August 28, 2021 11:11:15 am
Post-graduates from top technical institutes across the country who were recruited as faculty for the Ministry of Education’s Technical Education Quality Improvement Programme (TEQIP) are currently protesting in the capital, demanding absorption in their project institutes.
TEQIP, initiated with the World Bank, is a project aimed at improving the quality of technical education especially in low income states and Special Category states by providing resources and highly qualified faculty members to existing engineering colleges in these states. Under the ongoing phase of the project, those protesting had been engaged as assistant professors in the institutes concerned since January 2018, and the project is set to end on September 30. These faculty members are now pointing to a clause in the project implementation plan which stated that the funding under the project “will be based on an understanding with state governments that well-performing faculty hired using project funds will be retained post project, all else unchanged”. They began their protest outside Shastri Bhavan demanding absorption on Wednesday.
In response to a question in the Lok Sabha last month on the employment of people involved in the project beyond its closure, Minister of Education Dharmendra Pradhan had replied, “Ministry of Education has written to the Chief Secretaries of Focus States requesting to plan for continuation of activities undertaken during TEQIP-III, for maintaining the quality of education.”
However, an official in the Madhya Pradesh technical education department stated there are no administrative posts available under which they can be absorbed. The project implementation unit of Chhattisgarh has written to the institutes concerned that the faculty can only continue as guest faculty on an hourly basis, with a maximum pay of Rs. 21,000 per month, which TEQIP faculty members say is not comparable to the Rs. 70,000 per month they were earning under the project.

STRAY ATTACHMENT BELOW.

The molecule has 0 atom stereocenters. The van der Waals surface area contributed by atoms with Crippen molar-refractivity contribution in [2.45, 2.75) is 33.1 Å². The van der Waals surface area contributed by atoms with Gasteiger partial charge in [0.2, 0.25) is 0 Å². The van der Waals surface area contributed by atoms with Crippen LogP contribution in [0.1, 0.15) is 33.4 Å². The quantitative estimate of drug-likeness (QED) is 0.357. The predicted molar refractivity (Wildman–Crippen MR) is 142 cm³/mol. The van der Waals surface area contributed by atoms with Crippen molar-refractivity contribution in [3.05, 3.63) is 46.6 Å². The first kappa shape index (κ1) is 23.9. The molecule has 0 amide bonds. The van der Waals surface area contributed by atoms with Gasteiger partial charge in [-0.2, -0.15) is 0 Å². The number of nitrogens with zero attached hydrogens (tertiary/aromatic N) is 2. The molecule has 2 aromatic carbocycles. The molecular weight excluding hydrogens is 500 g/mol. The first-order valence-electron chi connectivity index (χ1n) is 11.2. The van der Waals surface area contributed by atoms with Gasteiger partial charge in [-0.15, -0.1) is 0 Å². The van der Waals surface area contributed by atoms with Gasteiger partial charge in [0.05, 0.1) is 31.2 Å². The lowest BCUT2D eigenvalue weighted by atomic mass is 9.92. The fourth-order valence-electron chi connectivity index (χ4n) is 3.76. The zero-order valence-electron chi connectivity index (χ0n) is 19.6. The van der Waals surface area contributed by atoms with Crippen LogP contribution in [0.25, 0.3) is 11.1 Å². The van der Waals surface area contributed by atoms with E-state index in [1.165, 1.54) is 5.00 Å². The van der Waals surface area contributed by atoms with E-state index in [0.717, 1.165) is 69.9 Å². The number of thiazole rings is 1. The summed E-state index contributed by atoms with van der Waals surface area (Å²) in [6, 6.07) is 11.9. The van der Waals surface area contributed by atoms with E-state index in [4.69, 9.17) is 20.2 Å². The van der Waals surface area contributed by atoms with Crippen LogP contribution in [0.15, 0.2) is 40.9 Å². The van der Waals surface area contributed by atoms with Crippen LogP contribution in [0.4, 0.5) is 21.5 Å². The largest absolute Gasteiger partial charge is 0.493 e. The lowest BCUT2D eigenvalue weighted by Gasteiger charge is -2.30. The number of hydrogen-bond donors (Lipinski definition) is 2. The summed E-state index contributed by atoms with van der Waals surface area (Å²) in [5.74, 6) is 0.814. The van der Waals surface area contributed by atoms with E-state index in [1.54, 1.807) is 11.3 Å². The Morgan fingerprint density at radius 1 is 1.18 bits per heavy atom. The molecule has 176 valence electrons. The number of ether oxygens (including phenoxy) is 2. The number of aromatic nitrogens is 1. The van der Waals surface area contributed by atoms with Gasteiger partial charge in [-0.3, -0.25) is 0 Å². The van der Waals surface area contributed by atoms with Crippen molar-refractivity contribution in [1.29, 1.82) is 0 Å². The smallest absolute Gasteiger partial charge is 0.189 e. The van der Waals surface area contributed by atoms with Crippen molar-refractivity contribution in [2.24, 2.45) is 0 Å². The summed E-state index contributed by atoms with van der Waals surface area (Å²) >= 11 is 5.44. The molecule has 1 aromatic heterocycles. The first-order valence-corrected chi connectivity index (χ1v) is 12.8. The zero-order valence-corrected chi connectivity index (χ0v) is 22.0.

“I had seen this project as the best opportunity to serve the nation by working in rural state engineering colleges where the education level is very poor, with the idea that we will be able to improve the situation of technical education there. We understand that this is a project with a limited period, but there were clauses that clearly mentioned that we will be absorbed after this. But now, there doesn’t seem to be any plan to do so. The question of working as guest faculty on that level of pay is out of the question for people without qualifications,” said Tejas Bele, who had done his M.Tech. from IIT Bombay and has been teaching at Ujjain Engineering College.
“After my M.Tech. I had worked at a London-based MNC but I was interested in academia and this was a great project so I had applied for it. But these 3.5 years of academic experience will not be counted in industries and we can’t seek work there. We want to be retained in the institutes where we have invested so much time,” said Anand Chaturvedi, who studied at IIT Kharagpur and has been working at Kamala Nehru Institute of Technology, Sultanpur.
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